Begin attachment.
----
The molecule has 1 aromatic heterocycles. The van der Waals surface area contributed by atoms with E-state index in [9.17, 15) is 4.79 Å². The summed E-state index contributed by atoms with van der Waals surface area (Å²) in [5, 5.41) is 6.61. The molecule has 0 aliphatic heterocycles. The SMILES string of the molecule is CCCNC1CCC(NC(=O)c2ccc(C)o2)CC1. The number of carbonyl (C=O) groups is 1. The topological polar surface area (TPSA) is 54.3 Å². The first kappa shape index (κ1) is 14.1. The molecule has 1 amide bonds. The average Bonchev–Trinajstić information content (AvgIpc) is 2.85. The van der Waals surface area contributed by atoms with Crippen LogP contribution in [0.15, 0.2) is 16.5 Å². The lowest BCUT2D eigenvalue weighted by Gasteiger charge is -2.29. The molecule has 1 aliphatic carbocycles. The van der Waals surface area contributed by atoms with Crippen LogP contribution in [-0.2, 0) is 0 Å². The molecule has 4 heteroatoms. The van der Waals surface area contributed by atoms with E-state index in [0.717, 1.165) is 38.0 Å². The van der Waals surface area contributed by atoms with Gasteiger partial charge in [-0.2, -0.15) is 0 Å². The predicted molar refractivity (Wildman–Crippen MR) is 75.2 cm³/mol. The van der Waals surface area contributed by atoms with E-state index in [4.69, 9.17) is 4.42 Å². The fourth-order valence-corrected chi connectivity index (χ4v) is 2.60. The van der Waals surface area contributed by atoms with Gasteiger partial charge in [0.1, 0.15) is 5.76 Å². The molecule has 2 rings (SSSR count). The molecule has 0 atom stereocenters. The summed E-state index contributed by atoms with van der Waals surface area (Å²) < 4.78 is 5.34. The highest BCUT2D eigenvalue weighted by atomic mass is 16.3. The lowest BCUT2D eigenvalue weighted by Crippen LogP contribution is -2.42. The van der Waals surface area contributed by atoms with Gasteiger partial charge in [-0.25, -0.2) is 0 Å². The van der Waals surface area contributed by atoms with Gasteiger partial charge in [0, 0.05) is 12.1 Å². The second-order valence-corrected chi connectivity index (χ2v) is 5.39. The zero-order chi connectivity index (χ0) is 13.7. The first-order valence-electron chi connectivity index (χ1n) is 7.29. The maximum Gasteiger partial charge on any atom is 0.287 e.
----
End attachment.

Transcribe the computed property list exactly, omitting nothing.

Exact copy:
The molecule has 1 aromatic heterocycles. The van der Waals surface area contributed by atoms with E-state index in [9.17, 15) is 4.79 Å². The summed E-state index contributed by atoms with van der Waals surface area (Å²) in [5, 5.41) is 6.61. The molecule has 0 aliphatic heterocycles. The SMILES string of the molecule is CCCNC1CCC(NC(=O)c2ccc(C)o2)CC1. The number of carbonyl (C=O) groups is 1. The topological polar surface area (TPSA) is 54.3 Å². The first kappa shape index (κ1) is 14.1. The molecule has 1 amide bonds. The average Bonchev–Trinajstić information content (AvgIpc) is 2.85. The van der Waals surface area contributed by atoms with Crippen LogP contribution in [0.15, 0.2) is 16.5 Å². The lowest BCUT2D eigenvalue weighted by Gasteiger charge is -2.29. The molecule has 1 aliphatic carbocycles. The van der Waals surface area contributed by atoms with Crippen LogP contribution in [-0.2, 0) is 0 Å². The molecule has 4 heteroatoms. The van der Waals surface area contributed by atoms with E-state index in [0.717, 1.165) is 38.0 Å². The van der Waals surface area contributed by atoms with Gasteiger partial charge in [-0.2, -0.15) is 0 Å². The predicted molar refractivity (Wildman–Crippen MR) is 75.2 cm³/mol. The van der Waals surface area contributed by atoms with E-state index in [4.69, 9.17) is 4.42 Å². The fourth-order valence-corrected chi connectivity index (χ4v) is 2.60. The van der Waals surface area contributed by atoms with Gasteiger partial charge in [0.1, 0.15) is 5.76 Å². The molecule has 2 rings (SSSR count). The molecule has 0 atom stereocenters. The summed E-state index contributed by atoms with van der Waals surface area (Å²) < 4.78 is 5.34. The highest BCUT2D eigenvalue weighted by atomic mass is 16.3. The lowest BCUT2D eigenvalue weighted by Crippen LogP contribution is -2.42. The van der Waals surface area contributed by atoms with Gasteiger partial charge in [-0.25, -0.2) is 0 Å². The van der Waals surface area contributed by atoms with Gasteiger partial charge in [0, 0.05) is 12.1 Å². The second-order valence-corrected chi connectivity index (χ2v) is 5.39. The zero-order chi connectivity index (χ0) is 13.7. The first-order valence-electron chi connectivity index (χ1n) is 7.29. The maximum Gasteiger partial charge on any atom is 0.287 e.